#13 | Condensed/Canned Tomato Soup. Why is there added sugar to tomato soup? No idea. All I can tell you is that 1/2 cup of Condensed Tomato Soup has 12g sugar. That’s 1 and 1/4 Fun Sized Milky Ways. Instead of buying canned soup, make your own tomato soup at home. It’s super easy and tastes way better!
#14 | Barbecue Sauce. Would you believe that only 2 Tbsp of some popular BBQ Sauce brands have 13g of Sugar? That’s about 1 and 1/4 of a Fun Size Milky Way. Sugar in BBQ sauce can add up fast because most people use more than 2 Tbsp on their food. There are some BBQ sauce brands out there without added sugar (or with very little added sugar) – so look for those or make your own at home!
#15 | Honey Wheat Bread. Sounds healthy right? But 2 slices of honey wheat bread have 10g sugar, equal to 1 Fun Size Milky Way. Don’t be fooled by all of the “wheat breads” on the grocery store shelves. They’re usually pretty processed and not much better than white bread. Many of them have added sugar (for no reason – sugar shouldn’t really be an ingredient in bread). Instead, choose sprouted wheat bread – like this one from my favorite brand: Ezekiel.
#16 | Pasta Sauce. There are some pasta sauces out there without added sugar, but many brands will have between 6-12g of added sugar for every 1/2 cup serving, which is about 1 Fun Sized Milky Way. The key to avoiding sugar here is label reading – look to see if “sugar” is one of the ingredients listed on the label. If not, then you are good to go!
#17 | Granola Bars. Another “healthy” sounding snack, which can have between 8-13g of sugar for just one bar! That’s equal to one Fun Sized Milky Way. There’s no good alternative to granola bars – so eat them sparingly or make your own at home!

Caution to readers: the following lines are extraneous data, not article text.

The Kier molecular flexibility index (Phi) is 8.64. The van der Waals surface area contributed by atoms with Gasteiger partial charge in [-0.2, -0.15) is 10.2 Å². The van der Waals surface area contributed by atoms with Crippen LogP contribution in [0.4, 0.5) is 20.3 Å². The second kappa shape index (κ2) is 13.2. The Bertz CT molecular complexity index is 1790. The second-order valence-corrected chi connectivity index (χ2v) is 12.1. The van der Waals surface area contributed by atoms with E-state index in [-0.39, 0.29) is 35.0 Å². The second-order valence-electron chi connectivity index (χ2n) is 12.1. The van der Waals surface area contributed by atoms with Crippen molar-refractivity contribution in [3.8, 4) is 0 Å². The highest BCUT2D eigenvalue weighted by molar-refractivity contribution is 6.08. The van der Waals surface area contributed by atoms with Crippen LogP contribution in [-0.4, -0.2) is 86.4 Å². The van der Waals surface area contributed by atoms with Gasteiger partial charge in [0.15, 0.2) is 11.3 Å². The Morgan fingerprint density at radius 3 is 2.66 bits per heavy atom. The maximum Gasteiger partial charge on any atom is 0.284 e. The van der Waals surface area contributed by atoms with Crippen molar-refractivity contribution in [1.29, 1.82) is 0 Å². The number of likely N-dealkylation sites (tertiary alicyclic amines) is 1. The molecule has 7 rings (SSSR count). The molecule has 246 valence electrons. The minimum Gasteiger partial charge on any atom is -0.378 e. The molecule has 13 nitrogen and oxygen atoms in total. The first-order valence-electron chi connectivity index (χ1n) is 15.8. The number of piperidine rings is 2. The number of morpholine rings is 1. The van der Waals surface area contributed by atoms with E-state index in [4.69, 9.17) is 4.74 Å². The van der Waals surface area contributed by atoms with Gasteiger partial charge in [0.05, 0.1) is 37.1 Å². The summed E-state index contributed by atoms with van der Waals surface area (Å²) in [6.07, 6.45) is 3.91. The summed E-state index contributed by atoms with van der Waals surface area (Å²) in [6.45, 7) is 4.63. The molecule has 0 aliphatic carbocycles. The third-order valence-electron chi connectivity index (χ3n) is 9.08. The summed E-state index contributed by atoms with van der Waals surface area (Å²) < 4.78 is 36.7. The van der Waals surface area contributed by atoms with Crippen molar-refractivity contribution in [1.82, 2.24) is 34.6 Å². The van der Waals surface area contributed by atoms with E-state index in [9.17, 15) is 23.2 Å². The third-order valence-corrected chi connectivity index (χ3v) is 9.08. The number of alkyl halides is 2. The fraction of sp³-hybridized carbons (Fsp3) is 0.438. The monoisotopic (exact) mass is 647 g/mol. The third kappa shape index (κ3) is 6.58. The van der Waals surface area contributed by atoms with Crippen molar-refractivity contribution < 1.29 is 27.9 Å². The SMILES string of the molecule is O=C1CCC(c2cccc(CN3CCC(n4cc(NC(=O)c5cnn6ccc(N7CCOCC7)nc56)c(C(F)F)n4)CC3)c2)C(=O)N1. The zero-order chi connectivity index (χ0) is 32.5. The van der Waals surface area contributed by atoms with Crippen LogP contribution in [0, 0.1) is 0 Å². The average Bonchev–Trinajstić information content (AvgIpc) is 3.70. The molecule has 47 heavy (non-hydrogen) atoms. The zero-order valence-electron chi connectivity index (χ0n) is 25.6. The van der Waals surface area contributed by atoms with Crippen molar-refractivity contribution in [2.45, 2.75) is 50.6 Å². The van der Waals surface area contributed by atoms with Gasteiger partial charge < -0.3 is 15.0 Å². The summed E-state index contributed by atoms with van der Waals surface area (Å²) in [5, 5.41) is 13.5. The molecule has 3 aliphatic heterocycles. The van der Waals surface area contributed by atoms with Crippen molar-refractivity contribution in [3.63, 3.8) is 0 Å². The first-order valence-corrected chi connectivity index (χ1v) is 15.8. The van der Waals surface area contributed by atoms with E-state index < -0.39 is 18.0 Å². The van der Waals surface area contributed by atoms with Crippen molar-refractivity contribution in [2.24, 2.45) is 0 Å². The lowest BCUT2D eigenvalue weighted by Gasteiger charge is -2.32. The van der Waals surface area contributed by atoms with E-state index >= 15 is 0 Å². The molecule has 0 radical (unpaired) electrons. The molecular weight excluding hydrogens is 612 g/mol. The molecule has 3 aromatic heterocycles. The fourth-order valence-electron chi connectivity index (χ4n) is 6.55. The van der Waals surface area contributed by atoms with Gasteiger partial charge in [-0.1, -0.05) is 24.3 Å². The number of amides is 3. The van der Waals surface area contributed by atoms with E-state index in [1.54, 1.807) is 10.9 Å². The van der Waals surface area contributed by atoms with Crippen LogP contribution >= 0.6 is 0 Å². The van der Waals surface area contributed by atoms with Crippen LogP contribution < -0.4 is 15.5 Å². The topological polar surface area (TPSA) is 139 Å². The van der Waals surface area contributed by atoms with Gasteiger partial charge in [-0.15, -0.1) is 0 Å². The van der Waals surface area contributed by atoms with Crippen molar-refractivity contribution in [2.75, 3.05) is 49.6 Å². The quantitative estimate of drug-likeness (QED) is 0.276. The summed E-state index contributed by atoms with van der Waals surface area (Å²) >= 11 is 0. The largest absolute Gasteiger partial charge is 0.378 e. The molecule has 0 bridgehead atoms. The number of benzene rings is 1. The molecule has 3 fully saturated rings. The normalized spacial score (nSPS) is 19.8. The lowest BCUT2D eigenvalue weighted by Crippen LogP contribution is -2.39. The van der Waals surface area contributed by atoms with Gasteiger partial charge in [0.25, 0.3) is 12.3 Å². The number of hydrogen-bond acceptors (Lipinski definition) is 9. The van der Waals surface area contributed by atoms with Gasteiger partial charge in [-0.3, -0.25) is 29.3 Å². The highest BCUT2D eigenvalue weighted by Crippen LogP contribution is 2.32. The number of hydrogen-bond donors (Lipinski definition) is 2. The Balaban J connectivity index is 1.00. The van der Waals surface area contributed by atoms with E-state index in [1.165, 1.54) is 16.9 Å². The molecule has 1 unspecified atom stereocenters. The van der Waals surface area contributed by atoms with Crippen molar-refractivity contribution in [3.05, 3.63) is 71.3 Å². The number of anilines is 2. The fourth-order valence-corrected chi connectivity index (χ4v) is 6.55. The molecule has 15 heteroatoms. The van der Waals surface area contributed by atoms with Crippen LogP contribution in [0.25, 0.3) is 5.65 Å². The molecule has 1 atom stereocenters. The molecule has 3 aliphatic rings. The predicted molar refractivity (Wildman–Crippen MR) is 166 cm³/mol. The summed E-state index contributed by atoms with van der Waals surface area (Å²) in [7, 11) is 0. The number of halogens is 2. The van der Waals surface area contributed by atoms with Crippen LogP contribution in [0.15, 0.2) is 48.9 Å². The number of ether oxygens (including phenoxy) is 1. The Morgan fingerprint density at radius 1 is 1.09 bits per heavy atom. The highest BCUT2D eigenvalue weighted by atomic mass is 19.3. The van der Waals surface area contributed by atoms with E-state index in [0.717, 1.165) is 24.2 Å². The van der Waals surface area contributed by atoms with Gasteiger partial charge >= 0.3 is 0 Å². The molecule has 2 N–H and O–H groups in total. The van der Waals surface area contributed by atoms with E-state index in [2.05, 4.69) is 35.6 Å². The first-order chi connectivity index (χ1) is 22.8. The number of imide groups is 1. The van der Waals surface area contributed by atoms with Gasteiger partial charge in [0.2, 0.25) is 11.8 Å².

#18 | Salad Dressing. Most pre-made salad dressings like “Raspberry Vineagrette,” “French Dressing,” and “Catalina Dressing” can have up to 10g of sugar for 2 Tbsp. It’s best to make your own salad dressing – it is super easy. I just mix extra virgin olive oil, balsamic vinegar, salt, pepper, and garlic and it tastes great (and has no sugar in it!)
#19 | Ketchup. At about 4g sugar per 1 Tbsp of Ketchup, that gives your burger a minor sugar boost when you’re eating it. That’s only 1/2 of a Fun Sized Milky Way, but something to keep in mind if you are a fan of piling on the ketchup when eating fries, burgers, etc.
#20 | Coffee Creamer. Didn’t you think coffee creamer was cream? It’s actually water mixed with syrup with cream as one of the farther-down-the-list ingredients. 1 Tbsp has 5g sugar – 1/2 of a Fun Sized Milky Way. Instead, just add regular cream to your coffee!
So there you have it. The Top 20 biggest offenders when it comes to hidden sugars in packaged foods. Everyone knows that candy bars (like a Milky Way) aren’t healthy – that they’re supposed to be eaten sparingly, as an occasional treat. But most people don’t think of the popular brands of bread, cereal, oatmeal and juice in the same way – but they are! Not all brands add sugar to their food products, but most of the “big” brands: Kraft, Nestle, Heinz, Kelloggs, Yoplait, Pepperidge Farm, etc. do. So the key is to read food labels and look for the word “sugar” on the ingredients list, and look at the grams of sugar on the nutrition label.
And remember if you’re a woman – you get 6 tsp / 25g or 2.5 Fun Sized Milky Way Bars a day of added sugar; and men get 9 tsp / 36g or 3.5 Fun Sized Milky Way Bars per day of added sugar. I hope this post was helpful in deciphering food labels and finding the hidden sugar in your food! And the next time you pick up that glass of juice, or box of cereal, or granola bar, ask yourself: is this how you want to “spend” your Milky Ways for the day? 🙂